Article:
As a whole, the first step is to bring this issue to light to begin with.  Many policymakers are ignoring the effects that the expanding population is causing.  While regulations must be careful not to tread on basic human rights, there are still many efforts that can be taken to curb unnecessary growth.  The first step is education, and making sure that families are able to make family choices for themselves without the enforcement of unnecessary regulation.  Another step would be to ensure that all people have access to basic contraceptives and reproductive rights so that poorer regions, where population growth is rampant, have equal choices that other’s currently hold around the world.

1  “A Tale of Three Islands.” The Economist. October 22, 2011.
2  Roberts, Sam. “U.N. Says 7 Billion now share the World.” The New York Times. October 31, 2011. 

3  “A Tale of Three Islands.” The Economist. October 22, 2011.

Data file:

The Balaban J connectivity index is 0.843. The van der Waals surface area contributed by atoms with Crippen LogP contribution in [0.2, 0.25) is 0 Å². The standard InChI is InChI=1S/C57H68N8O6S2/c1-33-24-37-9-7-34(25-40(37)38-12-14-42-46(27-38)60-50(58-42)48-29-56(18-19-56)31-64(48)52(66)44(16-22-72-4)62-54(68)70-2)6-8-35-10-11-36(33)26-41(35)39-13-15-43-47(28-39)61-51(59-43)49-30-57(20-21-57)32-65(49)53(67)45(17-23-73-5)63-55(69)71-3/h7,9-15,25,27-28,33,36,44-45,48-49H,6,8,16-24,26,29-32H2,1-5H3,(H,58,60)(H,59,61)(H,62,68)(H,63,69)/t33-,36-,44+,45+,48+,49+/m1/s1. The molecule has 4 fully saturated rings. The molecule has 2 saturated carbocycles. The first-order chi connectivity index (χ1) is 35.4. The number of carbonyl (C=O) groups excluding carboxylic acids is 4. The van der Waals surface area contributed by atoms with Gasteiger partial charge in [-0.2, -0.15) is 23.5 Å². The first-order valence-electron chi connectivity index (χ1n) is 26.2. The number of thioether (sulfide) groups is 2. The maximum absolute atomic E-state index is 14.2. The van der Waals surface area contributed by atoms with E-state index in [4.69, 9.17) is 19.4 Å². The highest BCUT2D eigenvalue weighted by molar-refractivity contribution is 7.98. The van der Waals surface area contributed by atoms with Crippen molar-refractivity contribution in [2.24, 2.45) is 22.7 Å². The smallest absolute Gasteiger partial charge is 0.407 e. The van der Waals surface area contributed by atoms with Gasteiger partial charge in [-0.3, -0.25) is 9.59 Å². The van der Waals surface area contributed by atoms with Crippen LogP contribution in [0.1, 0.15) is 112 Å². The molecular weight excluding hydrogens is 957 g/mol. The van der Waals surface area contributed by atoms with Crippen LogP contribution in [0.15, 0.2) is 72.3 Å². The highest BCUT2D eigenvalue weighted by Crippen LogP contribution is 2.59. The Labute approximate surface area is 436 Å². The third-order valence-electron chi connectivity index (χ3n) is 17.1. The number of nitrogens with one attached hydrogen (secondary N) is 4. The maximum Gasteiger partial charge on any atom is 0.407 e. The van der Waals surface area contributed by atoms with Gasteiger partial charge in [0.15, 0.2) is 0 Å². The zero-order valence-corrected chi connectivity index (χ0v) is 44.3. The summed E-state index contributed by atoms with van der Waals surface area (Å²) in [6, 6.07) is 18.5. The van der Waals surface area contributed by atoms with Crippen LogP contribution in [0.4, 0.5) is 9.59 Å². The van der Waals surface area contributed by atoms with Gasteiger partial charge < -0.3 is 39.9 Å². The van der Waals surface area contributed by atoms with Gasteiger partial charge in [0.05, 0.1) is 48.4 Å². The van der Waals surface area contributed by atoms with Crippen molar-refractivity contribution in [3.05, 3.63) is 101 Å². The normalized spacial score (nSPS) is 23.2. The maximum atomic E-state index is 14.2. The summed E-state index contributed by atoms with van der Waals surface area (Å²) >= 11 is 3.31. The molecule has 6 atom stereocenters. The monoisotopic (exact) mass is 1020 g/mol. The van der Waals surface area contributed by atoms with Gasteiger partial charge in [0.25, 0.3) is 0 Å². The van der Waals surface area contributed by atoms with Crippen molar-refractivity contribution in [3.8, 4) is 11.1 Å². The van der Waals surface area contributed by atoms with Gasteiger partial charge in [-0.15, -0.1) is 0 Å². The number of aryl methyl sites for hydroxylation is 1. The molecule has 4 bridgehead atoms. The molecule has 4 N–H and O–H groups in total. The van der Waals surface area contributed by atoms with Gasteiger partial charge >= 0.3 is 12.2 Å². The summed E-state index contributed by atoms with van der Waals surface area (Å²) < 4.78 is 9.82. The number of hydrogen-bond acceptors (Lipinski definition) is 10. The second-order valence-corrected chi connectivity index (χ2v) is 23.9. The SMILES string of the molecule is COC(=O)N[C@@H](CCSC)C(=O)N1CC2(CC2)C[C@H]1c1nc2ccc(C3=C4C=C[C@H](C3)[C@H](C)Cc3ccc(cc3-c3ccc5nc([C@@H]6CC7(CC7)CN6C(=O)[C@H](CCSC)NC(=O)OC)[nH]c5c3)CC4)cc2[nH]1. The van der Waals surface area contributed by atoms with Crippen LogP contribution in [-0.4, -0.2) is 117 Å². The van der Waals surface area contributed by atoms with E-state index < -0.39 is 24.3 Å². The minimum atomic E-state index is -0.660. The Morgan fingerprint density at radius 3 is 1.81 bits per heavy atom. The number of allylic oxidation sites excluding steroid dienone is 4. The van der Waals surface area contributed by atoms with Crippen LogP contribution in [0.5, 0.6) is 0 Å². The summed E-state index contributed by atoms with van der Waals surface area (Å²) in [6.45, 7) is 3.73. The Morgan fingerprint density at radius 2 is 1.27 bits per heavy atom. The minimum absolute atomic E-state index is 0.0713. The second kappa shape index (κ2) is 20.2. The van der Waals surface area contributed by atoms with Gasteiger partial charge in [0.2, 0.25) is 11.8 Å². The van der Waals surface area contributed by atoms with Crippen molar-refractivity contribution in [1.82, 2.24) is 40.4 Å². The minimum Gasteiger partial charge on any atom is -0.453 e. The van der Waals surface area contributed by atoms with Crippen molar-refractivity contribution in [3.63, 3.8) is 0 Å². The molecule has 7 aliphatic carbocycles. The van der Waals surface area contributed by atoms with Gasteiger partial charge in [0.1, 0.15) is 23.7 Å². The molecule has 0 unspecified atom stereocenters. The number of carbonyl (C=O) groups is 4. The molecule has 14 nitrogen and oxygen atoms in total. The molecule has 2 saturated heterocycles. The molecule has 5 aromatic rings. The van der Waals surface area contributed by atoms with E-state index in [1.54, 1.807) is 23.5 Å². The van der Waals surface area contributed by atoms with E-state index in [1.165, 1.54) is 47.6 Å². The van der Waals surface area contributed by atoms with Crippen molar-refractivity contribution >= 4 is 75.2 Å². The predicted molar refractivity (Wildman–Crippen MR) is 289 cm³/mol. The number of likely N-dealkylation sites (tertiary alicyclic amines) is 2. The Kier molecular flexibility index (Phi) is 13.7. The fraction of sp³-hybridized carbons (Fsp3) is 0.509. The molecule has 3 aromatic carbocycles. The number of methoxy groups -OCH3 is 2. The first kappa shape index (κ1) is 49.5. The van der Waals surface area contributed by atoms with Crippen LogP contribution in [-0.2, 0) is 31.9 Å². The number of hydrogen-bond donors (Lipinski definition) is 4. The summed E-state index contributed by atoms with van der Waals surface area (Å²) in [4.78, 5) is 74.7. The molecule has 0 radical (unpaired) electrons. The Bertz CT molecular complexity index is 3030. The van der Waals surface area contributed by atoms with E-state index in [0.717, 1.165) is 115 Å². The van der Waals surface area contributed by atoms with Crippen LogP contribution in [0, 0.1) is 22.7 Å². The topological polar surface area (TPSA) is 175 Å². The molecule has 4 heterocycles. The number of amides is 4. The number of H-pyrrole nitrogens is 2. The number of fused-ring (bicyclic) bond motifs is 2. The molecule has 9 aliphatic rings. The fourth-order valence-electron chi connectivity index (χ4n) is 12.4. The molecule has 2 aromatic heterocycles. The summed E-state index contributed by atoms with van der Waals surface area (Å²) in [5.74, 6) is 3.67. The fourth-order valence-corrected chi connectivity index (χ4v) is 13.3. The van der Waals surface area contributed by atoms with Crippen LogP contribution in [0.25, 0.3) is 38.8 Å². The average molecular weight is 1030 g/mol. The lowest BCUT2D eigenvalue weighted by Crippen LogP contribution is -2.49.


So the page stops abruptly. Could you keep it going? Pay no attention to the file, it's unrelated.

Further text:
4  Faulconbridge, Guy. “Putin hails Russian boy as world’s ‘7 billionth’.” Reuters. November 2, 2011.

5  Gambrell, Jon. “Asia to Africa, ‘7 billionth’ babies celebrated.” Associated Press. October, 31, 2011. 

6  Rai, Rajat. “Nargis: India’s symbolic seven billionth baby.” India Today. November 1, 2011. 

7  “A Tale of Three Islands.” The Economist. October 22, 2011.
8  “Now we are seven billion.” The Econonmist. October 22, 2011.
9  Canuto, Octaviano. “Food Prices and the Seven Billionth Baby.” EconoMonitor. November 2, 2011. 

10  Navarro, Mireya. “Breaking a Long Silence on Population Control.” The New York Times. October 31, 2011. 

11  “A Tale of Three Islands.” The Economist. October 22, 2011.
12  Ibid.
13  “China delays 7 billion for over 5 years”. China Daily. October 27, 2011. 

14  Ibid.
15  Jia, Cui; Xueqing, Jiang. “Earth prepares for 7 billion inhabitants.” China Daily. October 27, 2011. 

16  “Breaking a Long Silence on Population Control”
17  “A Tale of Three Islands.” The Economist. October 22, 2011.
18  “Now we are seven billion.” The Econonmist. October 22, 2011.